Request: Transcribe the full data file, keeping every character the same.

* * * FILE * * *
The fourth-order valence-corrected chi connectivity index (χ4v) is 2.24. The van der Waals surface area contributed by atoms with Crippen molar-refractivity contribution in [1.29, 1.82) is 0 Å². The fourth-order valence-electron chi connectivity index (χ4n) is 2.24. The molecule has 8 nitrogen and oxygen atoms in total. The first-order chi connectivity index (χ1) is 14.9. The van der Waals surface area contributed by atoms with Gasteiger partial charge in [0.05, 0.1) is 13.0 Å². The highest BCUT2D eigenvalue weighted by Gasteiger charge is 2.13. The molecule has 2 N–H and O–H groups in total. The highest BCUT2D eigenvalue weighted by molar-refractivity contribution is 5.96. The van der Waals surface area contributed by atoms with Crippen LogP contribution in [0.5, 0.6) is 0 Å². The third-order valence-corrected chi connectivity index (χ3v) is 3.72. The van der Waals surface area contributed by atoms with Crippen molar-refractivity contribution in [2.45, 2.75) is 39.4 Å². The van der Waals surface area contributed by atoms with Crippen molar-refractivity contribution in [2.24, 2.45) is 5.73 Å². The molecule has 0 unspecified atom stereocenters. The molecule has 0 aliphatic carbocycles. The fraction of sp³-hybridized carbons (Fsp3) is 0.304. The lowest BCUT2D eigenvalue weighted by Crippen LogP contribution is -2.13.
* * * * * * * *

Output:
The fourth-order valence-corrected chi connectivity index (χ4v) is 2.24. The van der Waals surface area contributed by atoms with Crippen molar-refractivity contribution in [1.29, 1.82) is 0 Å². The fourth-order valence-electron chi connectivity index (χ4n) is 2.24. The molecule has 8 nitrogen and oxygen atoms in total. The first-order chi connectivity index (χ1) is 14.9. The van der Waals surface area contributed by atoms with Gasteiger partial charge in [0.05, 0.1) is 13.0 Å². The highest BCUT2D eigenvalue weighted by Gasteiger charge is 2.13. The molecule has 2 N–H and O–H groups in total. The highest BCUT2D eigenvalue weighted by molar-refractivity contribution is 5.96. The van der Waals surface area contributed by atoms with Crippen LogP contribution in [0.5, 0.6) is 0 Å². The third-order valence-corrected chi connectivity index (χ3v) is 3.72. The van der Waals surface area contributed by atoms with Crippen molar-refractivity contribution in [2.45, 2.75) is 39.4 Å². The van der Waals surface area contributed by atoms with Crippen molar-refractivity contribution in [2.24, 2.45) is 5.73 Å². The molecule has 0 unspecified atom stereocenters. The molecule has 0 aliphatic carbocycles. The fraction of sp³-hybridized carbons (Fsp3) is 0.304. The lowest BCUT2D eigenvalue weighted by Crippen LogP contribution is -2.13.